Samsung has warned its investors that the its balance sheet "doesn't look too good". It had previously suggested that profits for fiscal year Q2 would be down year-on-year, but has now taken the unprecedented step in publicly confirming that things might be worse than first imagined.
The confirmation came from Lee Sang-hoon, the company's chief financial officer. And after the public announcement, Samsung's stock fell a further 1.9 per cent on the 8.5 per cent dip already having hit the firm's shares this month.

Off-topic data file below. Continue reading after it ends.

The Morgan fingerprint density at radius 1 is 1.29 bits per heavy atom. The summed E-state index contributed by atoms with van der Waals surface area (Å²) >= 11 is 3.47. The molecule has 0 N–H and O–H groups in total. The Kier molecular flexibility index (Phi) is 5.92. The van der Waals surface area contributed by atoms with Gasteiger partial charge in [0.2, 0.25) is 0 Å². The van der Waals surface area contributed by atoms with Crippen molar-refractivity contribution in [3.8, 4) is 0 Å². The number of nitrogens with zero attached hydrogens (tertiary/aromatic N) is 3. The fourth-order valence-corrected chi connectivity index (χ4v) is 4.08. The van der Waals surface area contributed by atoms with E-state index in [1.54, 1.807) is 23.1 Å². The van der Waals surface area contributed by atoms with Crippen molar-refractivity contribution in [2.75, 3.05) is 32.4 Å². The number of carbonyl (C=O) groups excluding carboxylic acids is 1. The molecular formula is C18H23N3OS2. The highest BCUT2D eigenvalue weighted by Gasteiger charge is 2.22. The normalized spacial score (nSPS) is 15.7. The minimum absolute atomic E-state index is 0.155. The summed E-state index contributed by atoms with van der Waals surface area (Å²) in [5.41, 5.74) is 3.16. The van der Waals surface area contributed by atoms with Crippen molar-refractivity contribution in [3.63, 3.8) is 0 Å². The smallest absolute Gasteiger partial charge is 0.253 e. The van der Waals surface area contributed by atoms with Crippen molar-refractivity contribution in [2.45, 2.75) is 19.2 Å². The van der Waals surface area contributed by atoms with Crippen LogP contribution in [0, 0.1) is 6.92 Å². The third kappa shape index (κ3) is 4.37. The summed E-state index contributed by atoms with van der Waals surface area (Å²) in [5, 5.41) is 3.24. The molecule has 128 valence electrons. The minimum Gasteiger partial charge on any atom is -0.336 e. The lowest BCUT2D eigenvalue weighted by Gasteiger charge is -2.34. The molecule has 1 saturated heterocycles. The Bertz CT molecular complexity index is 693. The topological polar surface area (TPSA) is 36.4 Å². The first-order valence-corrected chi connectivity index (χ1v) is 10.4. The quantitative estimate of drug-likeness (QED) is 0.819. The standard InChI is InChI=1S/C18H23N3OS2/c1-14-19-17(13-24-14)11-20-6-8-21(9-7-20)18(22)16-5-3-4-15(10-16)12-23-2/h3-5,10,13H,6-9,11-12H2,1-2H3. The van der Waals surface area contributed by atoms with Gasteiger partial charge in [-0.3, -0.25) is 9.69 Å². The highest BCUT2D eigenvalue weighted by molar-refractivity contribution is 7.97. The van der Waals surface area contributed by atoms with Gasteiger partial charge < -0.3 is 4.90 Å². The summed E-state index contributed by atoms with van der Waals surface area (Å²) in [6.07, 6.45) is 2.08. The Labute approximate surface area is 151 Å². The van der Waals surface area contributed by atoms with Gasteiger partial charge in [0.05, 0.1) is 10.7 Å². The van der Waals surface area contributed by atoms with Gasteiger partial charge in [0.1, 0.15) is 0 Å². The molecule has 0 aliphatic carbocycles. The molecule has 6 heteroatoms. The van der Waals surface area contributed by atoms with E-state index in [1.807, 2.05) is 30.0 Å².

Some are putting the blame squarely on the shoulders of the Samsung Galaxy S5. Although the company's head of mobile JK Shin announced that it has shipped 11 million units of Samsung's latest flagship smartphone in just a month, many believe that, in the face of stiff competition from HTC, LG and Sony, it has failed to convert those to actual sales over the counter.
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"It could be that sell-through has failed to live up to expectations, causing a drop in demand for more inventory," claims Electronista.
Korean brokerage firm KTB Investment & Securities also blames weak demand for Samsung's mid-to-low end smartphones in emerging markets, another area in which rivals, such as the now Microsoft-owned Nokia devices division, have excelled in recent times.